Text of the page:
Category Archives: Opportunity

Too Many People Go To College

Issues & Views Editor Elizabeth D. Wright has graciously allowed us to reprise timeless articles from her Newsletter. This article suggests that it’s time to reconsider the benefits of a practical, entrepreneurial education.

by Leon Podles

Despite today’s worship of the college credential, most real wealth in our society is still gained not through education and the professions but through entrepreneurial activity. Higher education as it now exists in America simply doesn’t develop the qualities of initiative and aggressiveness necessary to succeed in business. Often it undermines them.

American education can be particularly inhospitable to males. Patricia Sexton in The Feminized Male shows how energetic and assertive boys are punished because they cannot function in classrooms taught by women wl assume that the quiet, non-physical behavior of a girl is the only type prop to school. Active boys consequently often do poorly in school. This is an especially massive problem in America inner cities, where the boys grow t with fewer civilizational restraints c their innate male natures.

Few of these overactive boys will ever become great successes in a world of conventional academic schooling They could excel and become productive citizens, however, if directed instead toward work, practical vocation and business. Consider that when teacher describes a student as aggressive or physically active, she is saying he is a problem. But if a businessman or trades employer describes a worker as aggressive, he is paying a compliment.
The most aggressive boys have always gone into business. Today, the poor ones often end up dealing drugs.

Boys who go the legitimate route, however, can end up being very productive indeed. In 1995, the U.S. Trust Company surveyed a sample of America’s biggest earners and found that less than half of them had completed college, while 29% never went at all. Instead of learning to conform to academic expectations, they were out adding value, making products, and earning money—in ways that are not taught in schools today.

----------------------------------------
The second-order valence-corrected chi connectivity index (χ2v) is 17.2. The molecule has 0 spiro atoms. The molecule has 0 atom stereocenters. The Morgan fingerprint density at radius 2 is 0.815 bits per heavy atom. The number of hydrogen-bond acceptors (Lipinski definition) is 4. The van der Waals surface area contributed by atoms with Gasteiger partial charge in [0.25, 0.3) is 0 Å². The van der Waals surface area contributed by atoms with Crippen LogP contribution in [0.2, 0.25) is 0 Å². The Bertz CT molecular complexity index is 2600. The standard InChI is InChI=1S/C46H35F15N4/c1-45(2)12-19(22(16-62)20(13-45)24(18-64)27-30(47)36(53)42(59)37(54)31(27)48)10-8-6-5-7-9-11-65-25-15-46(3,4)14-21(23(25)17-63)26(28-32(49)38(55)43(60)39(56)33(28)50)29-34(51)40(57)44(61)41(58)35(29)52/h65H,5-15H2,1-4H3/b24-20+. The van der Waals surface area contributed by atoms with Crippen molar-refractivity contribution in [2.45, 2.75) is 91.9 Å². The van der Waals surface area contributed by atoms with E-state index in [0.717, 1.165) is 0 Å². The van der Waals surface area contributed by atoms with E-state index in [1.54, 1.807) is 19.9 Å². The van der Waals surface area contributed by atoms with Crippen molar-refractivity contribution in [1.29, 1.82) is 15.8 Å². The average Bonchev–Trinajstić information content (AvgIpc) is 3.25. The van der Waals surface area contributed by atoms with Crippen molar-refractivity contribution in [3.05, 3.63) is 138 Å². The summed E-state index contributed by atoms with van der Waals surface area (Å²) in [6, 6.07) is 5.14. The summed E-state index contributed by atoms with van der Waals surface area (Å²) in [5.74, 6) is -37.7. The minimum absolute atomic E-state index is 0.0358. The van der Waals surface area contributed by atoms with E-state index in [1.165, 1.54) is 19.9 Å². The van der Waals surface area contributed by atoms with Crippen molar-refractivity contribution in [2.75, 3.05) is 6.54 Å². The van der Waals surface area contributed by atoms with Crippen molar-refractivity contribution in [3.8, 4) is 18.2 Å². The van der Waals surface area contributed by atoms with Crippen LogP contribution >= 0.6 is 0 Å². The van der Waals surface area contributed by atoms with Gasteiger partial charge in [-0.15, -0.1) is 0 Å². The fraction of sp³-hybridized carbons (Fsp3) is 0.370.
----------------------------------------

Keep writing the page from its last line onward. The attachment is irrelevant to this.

(from: I & V summer ’95; orig: American Enterprise: Sep/Oct, ’95)

On Leadership

By Ronald Court

It’s Martin Luther King Jr. Day, and I was about to share some thoughts on his leadership. But many have already said much. I may only repeat.

Instead, I want to share the gist of a recent article on leadership in Chief Executive magazine highlighting the Best Companies for Leaders.

For the last three years, Proctor & Gamble has been rated #1 or 2. Here is what P&G’s CEO A.G. Lafley, has to say:

“We focus on individual leadership… How can you personally become the best leader that you can be? … We talk about inspirational leadership because we want courageous and inspiring leaders. The days of command and control are over.”

“We are a pure meritocracy. We don’t care where you went to school, whether you have an MBA, or what your country of origin is.” Lafley continues. “All we care about is that with character and integrity, you deliver outstanding business results… Do that and you move ahead.”

On this day, let us remember that Booker T. Washington had a dream also. A dream that MLK Jr. embraced and honed and clarified with his own powerful rhetoric. Let us also remember that even as today’s politicos pontificate, there are hundreds, thousands of companies, big and small, who have already proven that the dreams of Booker T. Washington and Martin Luther King Jr. are already a reality to those who would pursue them.

We’ve Got Work To Do

By Ronald Court

A Boston Globe phone survey last summer, raises a disturbing thought:

Pretty much half of all Blacks polled felt that America is the land of opportunity and are personally achieving the American Dream.

Phone survey-American DreamYet, it looks like only about half of those seem to feel that by working and playing by the rules, they will get to live a comfortable life. Why so negative?

Note the way more positive outlook of Latinos. But all we’ve been hearing lately is how they take all the low-paying jobs “nobody wants.” How can that lead to a “comfortable life?” Oh, wait. They are choosing to work. Many more of them seem to have embraced the optimistic work ethic of Booker T. And it looks like more of them refuse to fall into the “I am a vicitm” trap still being touted by some old-school Black “leaders.” Any shrink will tell you real change come from the inside.